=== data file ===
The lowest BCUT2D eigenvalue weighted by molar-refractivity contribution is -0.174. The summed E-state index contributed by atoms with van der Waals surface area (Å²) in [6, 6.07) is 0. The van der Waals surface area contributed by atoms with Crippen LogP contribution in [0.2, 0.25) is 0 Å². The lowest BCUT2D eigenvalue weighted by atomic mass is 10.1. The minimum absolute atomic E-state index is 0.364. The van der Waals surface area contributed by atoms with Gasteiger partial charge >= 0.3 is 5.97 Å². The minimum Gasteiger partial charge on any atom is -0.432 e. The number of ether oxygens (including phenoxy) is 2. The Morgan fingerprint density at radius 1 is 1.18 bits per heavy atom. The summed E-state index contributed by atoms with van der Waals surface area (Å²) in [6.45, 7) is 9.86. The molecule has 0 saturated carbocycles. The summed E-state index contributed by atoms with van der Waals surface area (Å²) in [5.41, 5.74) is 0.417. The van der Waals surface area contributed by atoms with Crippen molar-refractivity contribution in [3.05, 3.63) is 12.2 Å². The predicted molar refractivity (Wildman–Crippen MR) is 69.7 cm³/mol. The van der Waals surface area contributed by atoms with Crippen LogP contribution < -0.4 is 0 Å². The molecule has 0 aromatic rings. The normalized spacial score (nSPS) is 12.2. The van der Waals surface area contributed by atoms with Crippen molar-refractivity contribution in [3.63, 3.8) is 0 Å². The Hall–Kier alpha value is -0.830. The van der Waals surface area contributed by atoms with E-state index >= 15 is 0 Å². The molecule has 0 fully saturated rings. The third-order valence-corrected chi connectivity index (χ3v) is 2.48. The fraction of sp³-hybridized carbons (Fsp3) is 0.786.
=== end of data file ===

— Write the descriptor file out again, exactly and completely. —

The lowest BCUT2D eigenvalue weighted by molar-refractivity contribution is -0.174. The summed E-state index contributed by atoms with van der Waals surface area (Å²) in [6, 6.07) is 0. The van der Waals surface area contributed by atoms with Crippen LogP contribution in [0.2, 0.25) is 0 Å². The lowest BCUT2D eigenvalue weighted by atomic mass is 10.1. The minimum absolute atomic E-state index is 0.364. The van der Waals surface area contributed by atoms with Gasteiger partial charge >= 0.3 is 5.97 Å². The minimum Gasteiger partial charge on any atom is -0.432 e. The number of ether oxygens (including phenoxy) is 2. The Morgan fingerprint density at radius 1 is 1.18 bits per heavy atom. The summed E-state index contributed by atoms with van der Waals surface area (Å²) in [6.45, 7) is 9.86. The molecule has 0 saturated carbocycles. The summed E-state index contributed by atoms with van der Waals surface area (Å²) in [5.41, 5.74) is 0.417. The van der Waals surface area contributed by atoms with Crippen molar-refractivity contribution in [3.05, 3.63) is 12.2 Å². The predicted molar refractivity (Wildman–Crippen MR) is 69.7 cm³/mol. The van der Waals surface area contributed by atoms with Crippen LogP contribution < -0.4 is 0 Å². The molecule has 0 aromatic rings. The normalized spacial score (nSPS) is 12.2. The van der Waals surface area contributed by atoms with Crippen molar-refractivity contribution in [3.63, 3.8) is 0 Å². The Hall–Kier alpha value is -0.830. The van der Waals surface area contributed by atoms with E-state index >= 15 is 0 Å². The molecule has 0 fully saturated rings. The third-order valence-corrected chi connectivity index (χ3v) is 2.48. The fraction of sp³-hybridized carbons (Fsp3) is 0.786.